'Difficult transition': The 25-year mortgage bull market for Australian banks has come to an end

Sean M. Haffey/Getty Images
  • After 25 years of double-digit mortgage growth, Morgan Stanley says the big banks face a challenging period ahead.
  • The sector must now navigate margin pressures, regulatory uncertainty and the threat of disruption.
  • Those headwinds are partly reflected in current valuations, but not enough to offset the “structural and cyclical headwinds” facing the industry.

Australia’s big banks have had a great run, but Morgan Stanley reckons the next couple of years will be tough.

Amid house prices in decline and ongoing fallout from the financial services royal commission, the challenges facing the industry have been well-documented.

As a result, the MS banking team sees “downside to expectations for earnings growth, profitability, and dividends”.

It’s a view shared by the broader market, if the major banks’ share prices are anything to go by.

Collectively, the big four have lost around 15% so far this year. And prior to a small rally today, they’ve fallen by almost 8% in the month of October alone:

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But looking at the sector in a historical context, the headwinds are a pretty recent development — particularly when it comes to mortgage profits.

From 1992-2017, Australia’s big banks enjoyed a 25-year run of double-digit mortgage growth.

They also used their size to price out smaller competitors and leverage the benefits of cheaper funding costs.

Growth in new interest-only loans reached a peak of around 50%.

In that time, housing debt as a percentage of disposable income rose from around 30% to 140%.

“However, we believe the 25-year mortgage bull market has now ended owing to a combination of more-onerous capital rules, tighter lending standards, higher mortgage rates, and credit rationing,” Morgan Stanley said.

More recently in the 25-year “super-cycle”, the major banks used their dominant position to price out smaller lenders and win market share.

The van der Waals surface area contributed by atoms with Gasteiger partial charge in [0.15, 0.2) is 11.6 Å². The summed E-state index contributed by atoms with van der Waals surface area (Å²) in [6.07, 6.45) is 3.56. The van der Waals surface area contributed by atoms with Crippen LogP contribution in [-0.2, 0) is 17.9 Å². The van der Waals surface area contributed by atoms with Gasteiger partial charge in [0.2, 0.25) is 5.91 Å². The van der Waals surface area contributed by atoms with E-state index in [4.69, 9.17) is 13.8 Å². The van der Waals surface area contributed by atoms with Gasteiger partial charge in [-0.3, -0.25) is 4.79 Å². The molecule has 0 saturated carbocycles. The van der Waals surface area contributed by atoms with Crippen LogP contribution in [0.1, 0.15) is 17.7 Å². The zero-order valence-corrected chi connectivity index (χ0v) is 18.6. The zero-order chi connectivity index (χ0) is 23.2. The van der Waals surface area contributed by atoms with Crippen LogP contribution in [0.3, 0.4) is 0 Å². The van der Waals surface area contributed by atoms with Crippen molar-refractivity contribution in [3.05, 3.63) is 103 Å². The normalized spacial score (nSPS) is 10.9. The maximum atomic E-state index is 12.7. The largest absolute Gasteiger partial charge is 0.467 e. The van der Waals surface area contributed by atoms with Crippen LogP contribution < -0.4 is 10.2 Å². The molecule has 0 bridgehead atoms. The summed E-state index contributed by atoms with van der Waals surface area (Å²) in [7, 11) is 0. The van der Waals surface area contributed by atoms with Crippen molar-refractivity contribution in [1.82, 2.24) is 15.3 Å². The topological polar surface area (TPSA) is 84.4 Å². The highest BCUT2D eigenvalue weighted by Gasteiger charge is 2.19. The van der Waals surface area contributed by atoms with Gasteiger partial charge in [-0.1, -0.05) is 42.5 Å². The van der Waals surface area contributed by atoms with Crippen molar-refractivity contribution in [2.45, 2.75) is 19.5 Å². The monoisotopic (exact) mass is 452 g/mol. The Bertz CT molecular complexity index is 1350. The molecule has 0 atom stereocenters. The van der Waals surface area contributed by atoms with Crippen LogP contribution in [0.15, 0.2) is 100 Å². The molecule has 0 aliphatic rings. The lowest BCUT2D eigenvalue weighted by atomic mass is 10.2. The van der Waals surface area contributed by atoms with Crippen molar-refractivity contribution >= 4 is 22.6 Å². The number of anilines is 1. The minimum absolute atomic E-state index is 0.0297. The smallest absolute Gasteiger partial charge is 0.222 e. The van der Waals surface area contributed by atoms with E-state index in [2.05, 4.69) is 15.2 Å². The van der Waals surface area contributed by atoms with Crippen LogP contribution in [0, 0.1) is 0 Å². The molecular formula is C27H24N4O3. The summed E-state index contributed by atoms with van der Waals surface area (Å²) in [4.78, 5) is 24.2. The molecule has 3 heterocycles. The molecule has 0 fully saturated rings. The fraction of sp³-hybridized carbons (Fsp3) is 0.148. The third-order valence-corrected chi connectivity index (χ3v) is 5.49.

Between 2007 and 2017, their slice of the new-mortgage pie increased 10% to around 77%.

That pricing advantage was driven in part by the 2008 financial crisis. Following the GFC, the major banks were able to utilise their implied government guarantee and larger size to gain cheaper access to wholesale funding markets — an option that wasn’t available for smaller banks.

So far this year it’s been a slightly different story, as the whole industry has been forced to respond to a complex range of factors which are driving up wholesale funding costs.

But over the last decade, the major banks have also benefited from their “oligopoly pricing power, particularly in the mortgage market,” Morgan Stanley said.

So when one big bank cut mortgage rates, the others typically followed suit.

However, MS noted the price action in September indicated a possible shift. Three of the big four banks raised rates on new standard variable mortgages, but NAB didn’t follow suit.

In addition to new (front-book) loans, Morgan Stanley said NAB’s decision also “calls into question the sustainability of back-book re-pricing as a way to manage margins”.

“Given the need to repair relationships with key stakeholders and the potential for adverse outcomes from the RC and the ACCC, we believe pricing power is reaching a peak.”

In addition, the overall trend in mortgage growth has now reversed, as APRA enforces tighter standards with stricter debt-to-income limits and caps on interest-only lending.

Increased scrutiny from the royal commission is also “creating a competitive disadvantage,” Morgan Stanley said.

So for the next two years, the big banks are likely to lag their smaller competitors in growing the mortgage book.

Outside of the mortgage market, Morgan Stanley also said the banks also face disruption from technical innovation and limited opportunities for capital investment to add value.

Viewed in aggregate, it’s perhaps not surprising that the big banks now face a “difficult transition”. And the analysts noted that all those headwinds haven’t gone unnoticed.

In fact, the big banks have “under-performed the broader market over over 1, 2, 3, and 5 years based on total shareholder returns”.

However, “they do not yet provide sufficient valuation support to offset the structural and cyclical headwinds to growth that have emerged at the end of the super cycle”.

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